As we approach the end of winter, it’s important to make sure you don’t get caught out with the unpredictable weather of the UK. If your vehicle isn’t fit to drive you run the risk of prosecution, and the bad weather conditions just increase the chances of an accident.
So what can you do to make sure you’re safe and within the law?
The tyre tread depth makes a big difference to the grip on the road, especially in wet, snowy or icy conditions.
Whilst the legal limit for your tyres is 1.6mm, the minimum recommended limit is 3mm. On wet roads the difference in stopping distance from the minimum to the legal limit is around 2 car lengths, which could mean the difference between a narrow miss and an accident.
If your tyres are below the legal limit, you can be fined up to £2,500 and given 3 penalty points if caught, and the risk of having an accident that could have been avoided is much higher.
Also, make sure that your tyres are at the right pressure for your vehicle. You can often find this on the side of the tyre itself, or in your vehicle handbook. If in doubt, check with the manufacturer.
Don’t be tempted to reduce tyre pressure in snow. Not only is this illegal, but it only makes the car more unstable and increases the risk of an accident or loss of control.
At this time of year any driver knows it’s difficult to keep your vehicles clean. The salt and grit on the roads, combined with the wet conditions, means you regularly need to be using your wipers and screen wash to keep clear visibility.
Poor visibility not only means you could cause a serious accident, but could affect your ability to drive the car safely.
Driving with a dirty windscreen can carry penalties of up to £2,500, 3 penalty points and even disqualification, so don’t wait for your windscreen wash to run out before you top it up.
Being dazzled by the low sun during the winter months is always a problem. Without proper protection for your eyes from the sun you could leave yourself open to prosecution for careless driving.
It is your responsibility as a driver to make sure that you can drive safely, even if the sun is low in the sky. Make sure you carry a pair of sunglasses in the car with you, and keep your windscreens clear at all times.
We have come to rely on Sat Nav to get us from A to B, but unfortunately it doesn’t always pick the best route. The shortest route it picks may well take you through areas that haven’t been gritted and are dangerous in icy or snowy weather.
Also, weather conditions can change quickly and result in parts of your route becoming block or close, especially over highland areas.
So don’t put yourself in the position of trying to find a new route whilst you are driving. This will only make you more likely to lose concentration in weather conditions where you need to be fully alert, and this lack of concentration could result in a careless driving charge, 3-11 penalty points, and a fine.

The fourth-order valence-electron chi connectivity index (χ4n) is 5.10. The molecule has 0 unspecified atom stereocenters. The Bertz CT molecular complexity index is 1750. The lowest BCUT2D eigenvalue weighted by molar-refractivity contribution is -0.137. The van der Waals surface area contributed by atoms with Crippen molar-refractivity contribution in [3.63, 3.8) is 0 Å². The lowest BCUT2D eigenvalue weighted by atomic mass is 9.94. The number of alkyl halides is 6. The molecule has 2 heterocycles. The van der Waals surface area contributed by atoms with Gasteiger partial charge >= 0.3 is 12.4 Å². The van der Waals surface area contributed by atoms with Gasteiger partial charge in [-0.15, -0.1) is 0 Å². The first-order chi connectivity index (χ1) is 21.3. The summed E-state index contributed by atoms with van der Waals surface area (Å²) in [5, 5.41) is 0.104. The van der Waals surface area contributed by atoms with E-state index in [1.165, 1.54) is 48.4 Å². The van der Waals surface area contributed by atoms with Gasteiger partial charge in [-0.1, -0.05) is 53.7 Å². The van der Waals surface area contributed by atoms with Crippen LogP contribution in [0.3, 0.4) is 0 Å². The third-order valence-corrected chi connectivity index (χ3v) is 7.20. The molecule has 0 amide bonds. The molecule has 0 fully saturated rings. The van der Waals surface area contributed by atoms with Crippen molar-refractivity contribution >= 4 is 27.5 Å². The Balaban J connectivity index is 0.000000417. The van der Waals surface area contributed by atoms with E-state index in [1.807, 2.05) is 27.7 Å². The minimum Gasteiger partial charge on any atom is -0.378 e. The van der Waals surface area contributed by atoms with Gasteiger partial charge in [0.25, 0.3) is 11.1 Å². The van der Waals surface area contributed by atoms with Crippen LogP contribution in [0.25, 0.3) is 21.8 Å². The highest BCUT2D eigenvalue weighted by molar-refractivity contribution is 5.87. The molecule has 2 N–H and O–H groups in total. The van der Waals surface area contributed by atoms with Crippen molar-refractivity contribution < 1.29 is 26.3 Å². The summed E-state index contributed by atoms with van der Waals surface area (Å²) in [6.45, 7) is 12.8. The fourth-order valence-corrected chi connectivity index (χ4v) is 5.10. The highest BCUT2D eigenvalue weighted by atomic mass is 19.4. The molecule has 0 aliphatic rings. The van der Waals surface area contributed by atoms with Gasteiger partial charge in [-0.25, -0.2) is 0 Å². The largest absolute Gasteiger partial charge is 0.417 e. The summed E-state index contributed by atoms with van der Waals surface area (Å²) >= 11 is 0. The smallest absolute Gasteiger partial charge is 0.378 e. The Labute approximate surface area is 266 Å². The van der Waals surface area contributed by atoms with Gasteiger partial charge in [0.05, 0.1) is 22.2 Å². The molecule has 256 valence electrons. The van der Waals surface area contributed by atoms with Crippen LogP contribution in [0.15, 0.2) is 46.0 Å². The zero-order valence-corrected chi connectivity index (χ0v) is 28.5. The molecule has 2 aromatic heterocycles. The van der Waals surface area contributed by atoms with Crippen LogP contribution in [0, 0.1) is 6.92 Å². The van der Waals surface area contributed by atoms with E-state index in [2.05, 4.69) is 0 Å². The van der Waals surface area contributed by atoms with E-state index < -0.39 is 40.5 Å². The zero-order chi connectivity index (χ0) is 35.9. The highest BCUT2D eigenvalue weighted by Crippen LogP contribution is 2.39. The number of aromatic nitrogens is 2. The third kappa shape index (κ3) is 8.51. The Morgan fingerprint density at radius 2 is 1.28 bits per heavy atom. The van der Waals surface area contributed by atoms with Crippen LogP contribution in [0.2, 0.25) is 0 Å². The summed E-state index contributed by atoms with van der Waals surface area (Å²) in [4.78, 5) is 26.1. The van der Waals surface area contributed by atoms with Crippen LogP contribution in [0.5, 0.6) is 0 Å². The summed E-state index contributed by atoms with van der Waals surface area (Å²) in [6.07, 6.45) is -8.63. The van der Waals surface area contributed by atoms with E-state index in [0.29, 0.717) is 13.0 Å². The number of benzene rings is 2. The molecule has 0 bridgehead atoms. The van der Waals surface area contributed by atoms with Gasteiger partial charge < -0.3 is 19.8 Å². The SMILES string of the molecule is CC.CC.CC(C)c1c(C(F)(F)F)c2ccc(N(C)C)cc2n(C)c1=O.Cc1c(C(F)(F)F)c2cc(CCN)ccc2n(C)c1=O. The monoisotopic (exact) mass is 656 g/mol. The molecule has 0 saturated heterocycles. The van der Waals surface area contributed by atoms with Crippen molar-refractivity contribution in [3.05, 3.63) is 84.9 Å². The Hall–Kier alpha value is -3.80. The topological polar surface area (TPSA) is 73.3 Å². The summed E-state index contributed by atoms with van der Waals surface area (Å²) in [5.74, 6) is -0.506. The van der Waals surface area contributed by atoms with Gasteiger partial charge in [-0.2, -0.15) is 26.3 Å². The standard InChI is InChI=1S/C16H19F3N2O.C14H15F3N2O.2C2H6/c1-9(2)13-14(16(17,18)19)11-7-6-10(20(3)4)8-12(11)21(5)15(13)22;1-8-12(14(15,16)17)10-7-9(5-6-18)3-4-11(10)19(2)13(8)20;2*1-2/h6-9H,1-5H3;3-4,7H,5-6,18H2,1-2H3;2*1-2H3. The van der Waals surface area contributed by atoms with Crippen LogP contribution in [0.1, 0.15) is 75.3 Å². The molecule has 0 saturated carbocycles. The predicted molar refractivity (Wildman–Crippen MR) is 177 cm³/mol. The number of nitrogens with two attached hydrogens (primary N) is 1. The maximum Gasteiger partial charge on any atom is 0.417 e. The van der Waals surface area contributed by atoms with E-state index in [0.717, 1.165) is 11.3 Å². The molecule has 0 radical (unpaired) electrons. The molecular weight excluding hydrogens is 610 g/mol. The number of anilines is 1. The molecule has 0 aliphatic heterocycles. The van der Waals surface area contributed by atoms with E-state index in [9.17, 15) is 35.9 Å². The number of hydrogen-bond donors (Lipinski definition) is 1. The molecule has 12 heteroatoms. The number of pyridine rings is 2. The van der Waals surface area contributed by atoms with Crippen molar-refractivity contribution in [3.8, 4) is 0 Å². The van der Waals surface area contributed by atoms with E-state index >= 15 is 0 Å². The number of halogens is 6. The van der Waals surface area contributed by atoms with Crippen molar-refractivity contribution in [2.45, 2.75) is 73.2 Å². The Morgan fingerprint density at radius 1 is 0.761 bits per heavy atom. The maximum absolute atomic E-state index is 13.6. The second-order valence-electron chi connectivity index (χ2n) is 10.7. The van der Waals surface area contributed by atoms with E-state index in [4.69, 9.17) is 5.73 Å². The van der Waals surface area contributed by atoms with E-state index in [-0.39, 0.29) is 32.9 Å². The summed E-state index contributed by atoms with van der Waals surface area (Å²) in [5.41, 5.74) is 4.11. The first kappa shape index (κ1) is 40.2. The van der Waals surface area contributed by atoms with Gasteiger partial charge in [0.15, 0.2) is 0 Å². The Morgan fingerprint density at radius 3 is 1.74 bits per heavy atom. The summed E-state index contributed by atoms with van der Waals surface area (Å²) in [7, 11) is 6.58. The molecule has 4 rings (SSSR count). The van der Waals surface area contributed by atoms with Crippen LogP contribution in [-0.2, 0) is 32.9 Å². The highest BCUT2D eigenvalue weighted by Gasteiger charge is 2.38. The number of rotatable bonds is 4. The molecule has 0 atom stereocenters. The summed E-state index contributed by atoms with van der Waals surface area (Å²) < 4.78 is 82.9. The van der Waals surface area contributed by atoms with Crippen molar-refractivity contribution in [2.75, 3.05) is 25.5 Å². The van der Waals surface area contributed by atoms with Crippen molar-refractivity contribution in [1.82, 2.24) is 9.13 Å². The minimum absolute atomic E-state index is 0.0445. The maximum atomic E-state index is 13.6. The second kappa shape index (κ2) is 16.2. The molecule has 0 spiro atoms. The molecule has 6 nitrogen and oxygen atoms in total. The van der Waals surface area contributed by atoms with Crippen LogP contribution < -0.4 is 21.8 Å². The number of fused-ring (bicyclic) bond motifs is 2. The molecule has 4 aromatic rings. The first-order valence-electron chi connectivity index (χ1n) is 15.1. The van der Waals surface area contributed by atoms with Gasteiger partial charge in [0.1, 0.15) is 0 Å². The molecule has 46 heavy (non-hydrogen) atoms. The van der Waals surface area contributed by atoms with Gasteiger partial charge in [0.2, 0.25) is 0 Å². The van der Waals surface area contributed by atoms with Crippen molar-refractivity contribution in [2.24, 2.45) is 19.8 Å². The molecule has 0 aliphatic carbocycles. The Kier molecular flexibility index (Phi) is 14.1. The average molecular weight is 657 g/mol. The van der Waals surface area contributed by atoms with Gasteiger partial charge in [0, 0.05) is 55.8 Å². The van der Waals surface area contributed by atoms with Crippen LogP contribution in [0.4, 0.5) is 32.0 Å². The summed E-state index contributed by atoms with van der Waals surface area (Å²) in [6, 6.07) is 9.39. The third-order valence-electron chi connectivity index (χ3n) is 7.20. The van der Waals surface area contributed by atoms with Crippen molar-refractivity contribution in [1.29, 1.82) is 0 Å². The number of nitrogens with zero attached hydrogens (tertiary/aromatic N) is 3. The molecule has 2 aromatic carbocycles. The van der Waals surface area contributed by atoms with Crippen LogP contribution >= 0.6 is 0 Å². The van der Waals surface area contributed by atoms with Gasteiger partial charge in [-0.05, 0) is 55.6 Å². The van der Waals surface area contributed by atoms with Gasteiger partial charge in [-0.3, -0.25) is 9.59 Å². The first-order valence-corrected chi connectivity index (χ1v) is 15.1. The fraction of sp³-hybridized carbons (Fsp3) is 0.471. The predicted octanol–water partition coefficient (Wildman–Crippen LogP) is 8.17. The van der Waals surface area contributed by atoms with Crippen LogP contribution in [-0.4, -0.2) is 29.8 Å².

When you are in a rush to get to work, and there is frost and snow on your vehicle, it’s tempting to clear the driver side of the windscreen and let the heater do the rest as you drive off.
Unless all of your windows are clear, and any lying snow has been removed from the top of your vehicle, you’re driving illegally. Not only is your vision impaired, but snow or ice that falls away from your vehicle is a hazard to other road users and could cause an accident.
Failing to remove snow and ice from your car could result in a careless or dangerous driving charge, resulting in a fine and fixed penalty points.
Depending where you live in the UK, winter tyres might be an important safety measure for your car. Winter tyres use a different tyre compound and different tread patterns, meaning that the rubber doesn’t lose its grip and
Whilst winter tyres aren’t a legal requirement in the UK, they might be a good idea for higher altitude and more rural areas where the weather is more extreme for longer periods of time.
If you intend to drive abroad during the winter, check the law for use of snow tyres and snow chains in the countries along your route.
We always take the position that if you are driving, it’s best not to drink any alcohol at all. In poor driving conditions this is even more important.
Not only is this affecting your ability to drive, but if you could leave yourself open to prosecution for Driving Under the Influence of Alcohol (DUI) if you were to have an accident or drive without proper care and attention.
You can be prosecuted for drink driving, even if you are under the legal limit.
During the winter months when the weather is unpredictable, the chances of being involved in an accident are much higher. Even if an accident wasn’t your fault, if it can be proved that you were negligent or your car wasn’t fit to be on the road in the eyes of the law, you leave yourself open to severe penalties. So before you set off in your vehicle, make sure you understand the law, and make sure your vehicle is safe.